At a time of great concern about young American Jews identifying positively with Israel, study-abroad programs in Israel for U.S. college students should be a great benefit. But while these opportunities provide exposure to Hebrew language skills and immersion in Israeli society, they also foster a disconnect. The fact is that diaspora and Israeli students rarely meet in the classroom.
‘Don’t you understand? If there were a war in America against the Jews, I’d fight for you. The people of Sderot — they are our people. We are one people.”
Those words came from Yotam, an Israeli soldier who silenced a room of 40 Birthright participants from Long Island. Following a visit to Sderot, many were ambivalent about having to spend time in a place that had faced rocket attacks just recently.
'Twas the day before Christmas and all through the house, not a creature was stirring, except, of course, Henry Kissinger’s publicists and strategists who decided that the slowest news day of the year was the perfect time for him to apologize, sort of, for telling Richard Nixon in 1973 that “if they put Jews into gas chambers in the Soviet Union, it is not an American concern. Maybe a humanitarian concern.”
Much has already been written about the letter signed by dozens of communal rabbis in Israel proscribing Jewish residents from renting or selling property to gentiles on halachic grounds. It is clear from the context of the controversy that the motivation behind this provocative step is the concern for the demographic makeup of neighborhoods in the north of Israel, fueled by the fear of a concerted effort to undermine Jewish majorities in those locales.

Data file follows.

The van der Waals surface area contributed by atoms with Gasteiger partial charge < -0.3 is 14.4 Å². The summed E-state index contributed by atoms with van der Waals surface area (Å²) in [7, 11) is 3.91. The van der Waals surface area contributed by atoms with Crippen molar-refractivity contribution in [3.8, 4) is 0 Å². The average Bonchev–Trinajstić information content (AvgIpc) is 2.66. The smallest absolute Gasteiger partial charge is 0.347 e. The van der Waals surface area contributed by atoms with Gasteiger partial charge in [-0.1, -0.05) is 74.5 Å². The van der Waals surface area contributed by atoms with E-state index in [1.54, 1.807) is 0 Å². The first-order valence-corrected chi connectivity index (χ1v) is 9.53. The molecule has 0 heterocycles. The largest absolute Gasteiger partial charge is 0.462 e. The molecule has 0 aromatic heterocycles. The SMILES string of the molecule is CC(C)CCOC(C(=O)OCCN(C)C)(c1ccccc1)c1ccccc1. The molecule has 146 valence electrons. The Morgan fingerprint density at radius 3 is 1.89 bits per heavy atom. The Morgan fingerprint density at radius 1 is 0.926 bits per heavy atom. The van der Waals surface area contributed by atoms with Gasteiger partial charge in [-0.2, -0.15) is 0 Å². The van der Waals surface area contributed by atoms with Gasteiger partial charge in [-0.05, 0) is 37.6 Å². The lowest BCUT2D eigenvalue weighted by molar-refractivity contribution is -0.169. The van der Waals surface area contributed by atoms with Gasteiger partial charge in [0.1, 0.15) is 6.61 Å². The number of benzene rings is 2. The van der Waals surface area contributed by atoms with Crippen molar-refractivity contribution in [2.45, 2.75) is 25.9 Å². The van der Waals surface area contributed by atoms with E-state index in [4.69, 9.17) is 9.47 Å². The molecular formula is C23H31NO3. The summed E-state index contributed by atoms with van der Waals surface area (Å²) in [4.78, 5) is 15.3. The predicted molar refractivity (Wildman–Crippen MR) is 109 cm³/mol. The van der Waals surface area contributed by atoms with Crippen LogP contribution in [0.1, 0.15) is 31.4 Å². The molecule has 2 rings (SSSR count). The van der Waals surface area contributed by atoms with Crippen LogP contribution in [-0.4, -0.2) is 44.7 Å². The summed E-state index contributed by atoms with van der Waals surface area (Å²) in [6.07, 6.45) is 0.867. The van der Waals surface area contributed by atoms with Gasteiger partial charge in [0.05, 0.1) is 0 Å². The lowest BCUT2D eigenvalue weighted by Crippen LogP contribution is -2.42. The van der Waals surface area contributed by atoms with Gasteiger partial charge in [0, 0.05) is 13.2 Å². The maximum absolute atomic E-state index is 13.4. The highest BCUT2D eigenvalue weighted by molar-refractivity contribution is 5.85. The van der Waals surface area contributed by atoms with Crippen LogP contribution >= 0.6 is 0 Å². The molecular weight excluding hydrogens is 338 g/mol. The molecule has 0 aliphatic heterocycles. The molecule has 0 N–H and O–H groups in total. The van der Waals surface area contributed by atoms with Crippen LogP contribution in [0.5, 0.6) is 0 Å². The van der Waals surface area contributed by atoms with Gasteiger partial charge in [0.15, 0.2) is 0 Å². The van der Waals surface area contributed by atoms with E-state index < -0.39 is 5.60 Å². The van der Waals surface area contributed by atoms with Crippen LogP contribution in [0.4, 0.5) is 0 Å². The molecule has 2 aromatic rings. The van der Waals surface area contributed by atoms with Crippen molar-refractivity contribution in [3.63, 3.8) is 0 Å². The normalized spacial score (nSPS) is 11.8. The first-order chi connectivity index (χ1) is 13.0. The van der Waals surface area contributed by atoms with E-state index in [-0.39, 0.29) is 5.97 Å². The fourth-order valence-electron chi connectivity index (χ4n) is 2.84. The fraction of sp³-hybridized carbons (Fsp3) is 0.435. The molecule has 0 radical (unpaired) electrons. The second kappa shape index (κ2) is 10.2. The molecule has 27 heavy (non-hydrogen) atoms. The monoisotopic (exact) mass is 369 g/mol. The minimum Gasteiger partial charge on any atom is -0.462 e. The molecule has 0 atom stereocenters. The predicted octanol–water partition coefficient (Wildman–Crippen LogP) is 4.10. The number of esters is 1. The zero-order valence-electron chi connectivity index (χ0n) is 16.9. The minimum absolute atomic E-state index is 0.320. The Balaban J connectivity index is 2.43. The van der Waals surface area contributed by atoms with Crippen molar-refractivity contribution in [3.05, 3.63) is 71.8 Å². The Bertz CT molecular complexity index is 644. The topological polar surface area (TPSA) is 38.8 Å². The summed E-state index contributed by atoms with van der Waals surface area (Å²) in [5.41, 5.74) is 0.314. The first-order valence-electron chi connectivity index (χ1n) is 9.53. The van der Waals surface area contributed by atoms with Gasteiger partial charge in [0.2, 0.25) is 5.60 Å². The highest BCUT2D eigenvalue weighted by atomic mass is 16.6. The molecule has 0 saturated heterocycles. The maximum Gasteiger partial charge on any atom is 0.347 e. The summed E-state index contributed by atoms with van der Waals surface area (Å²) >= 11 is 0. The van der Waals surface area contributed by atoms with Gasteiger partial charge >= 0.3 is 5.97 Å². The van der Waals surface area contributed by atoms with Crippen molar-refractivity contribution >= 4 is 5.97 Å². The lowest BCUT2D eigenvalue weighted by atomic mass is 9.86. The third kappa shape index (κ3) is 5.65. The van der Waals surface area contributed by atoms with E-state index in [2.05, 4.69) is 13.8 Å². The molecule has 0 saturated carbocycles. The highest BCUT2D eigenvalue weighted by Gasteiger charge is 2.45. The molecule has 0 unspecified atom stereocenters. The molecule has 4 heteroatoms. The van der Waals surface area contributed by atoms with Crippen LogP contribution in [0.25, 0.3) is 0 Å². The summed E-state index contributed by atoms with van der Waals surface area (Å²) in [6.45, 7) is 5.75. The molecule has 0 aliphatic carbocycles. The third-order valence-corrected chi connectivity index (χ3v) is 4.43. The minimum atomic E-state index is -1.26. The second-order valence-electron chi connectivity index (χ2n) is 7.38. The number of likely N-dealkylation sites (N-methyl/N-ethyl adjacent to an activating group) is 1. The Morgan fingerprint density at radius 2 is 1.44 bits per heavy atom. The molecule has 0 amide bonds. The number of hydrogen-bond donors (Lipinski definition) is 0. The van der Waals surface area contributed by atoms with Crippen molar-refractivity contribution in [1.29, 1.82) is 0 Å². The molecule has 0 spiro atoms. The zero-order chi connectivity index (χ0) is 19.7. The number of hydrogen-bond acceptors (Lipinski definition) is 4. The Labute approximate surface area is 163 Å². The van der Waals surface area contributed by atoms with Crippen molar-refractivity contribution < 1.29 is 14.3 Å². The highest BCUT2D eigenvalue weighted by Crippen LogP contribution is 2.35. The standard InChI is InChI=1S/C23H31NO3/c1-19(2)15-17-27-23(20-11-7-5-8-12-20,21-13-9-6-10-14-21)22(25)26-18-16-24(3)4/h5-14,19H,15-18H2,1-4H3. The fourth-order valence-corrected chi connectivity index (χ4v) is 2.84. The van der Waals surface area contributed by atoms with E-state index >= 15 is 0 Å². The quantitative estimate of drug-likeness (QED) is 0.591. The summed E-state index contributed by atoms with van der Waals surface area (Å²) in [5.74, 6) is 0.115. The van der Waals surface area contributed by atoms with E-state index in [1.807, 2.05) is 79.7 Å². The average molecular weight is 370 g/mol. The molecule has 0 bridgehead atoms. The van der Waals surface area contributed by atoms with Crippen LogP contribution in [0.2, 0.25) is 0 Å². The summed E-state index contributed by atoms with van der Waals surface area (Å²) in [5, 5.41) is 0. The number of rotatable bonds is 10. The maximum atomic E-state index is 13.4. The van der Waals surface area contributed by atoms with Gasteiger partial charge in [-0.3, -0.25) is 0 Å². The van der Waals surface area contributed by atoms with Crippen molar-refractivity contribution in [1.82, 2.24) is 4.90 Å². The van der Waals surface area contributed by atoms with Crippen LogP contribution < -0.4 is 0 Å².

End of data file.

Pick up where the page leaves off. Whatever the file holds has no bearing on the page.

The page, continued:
Watching “Casino Jack” on its opening weekend was the very first time I ever felt embarrassment for wearing a kippa in a movie theatre. When Jack Abramoff, played by Kevin Spacey, sponsored kosher restaurants and a yeshiva with dirty money, the woman sitting next to me let out a disgusted “My G-d!” I shrunk in my seat.
It is demeaning, 65 years after the fall of Nazi Germany, to acknowledge that Joseph Goebel’s Big Lie theory — that if you repeat a falsehood aggressively, and often enough, people will believe it — still holds true.
But when I look at the persistent, illogical and hateful charges against Israel in the Arab world and the international community, I don’t know whether to laugh or cry.
It seems like a no-brainer; Palestinians can attain the state they crave only through a negotiated agreement that provides Israel the security it deserves. But that isn't stopping Palestinian leaders from roaming the world, seeking meaningless recognition from feckless governments interested more in currying favor and lashing out against Israel than in contributing to an equitable solution.
When the incoming Congress and the Obama administration start zeroing in on complex, politically charged issues of taxation and government spending, there is a very real danger they will look for political easy ways out — which, if history is a guide, means heaping most of the burden on the nation's most vulnerable citizens.
The great question of why God permits evil is usually treated in Judaism less as a “why” question than as a “what” question: Given the evil in the world, what do we do about it?
We can wonder about God’s role, but it is ultimately inscrutable. We cannot know. Imagine how little a 2-year-old understands an adult. He cannot even understand what he does not know. The Jewish tradition conceives of the gap between humans and God as far greater than that between an adult and an infant. So how, ultimately, can we understand?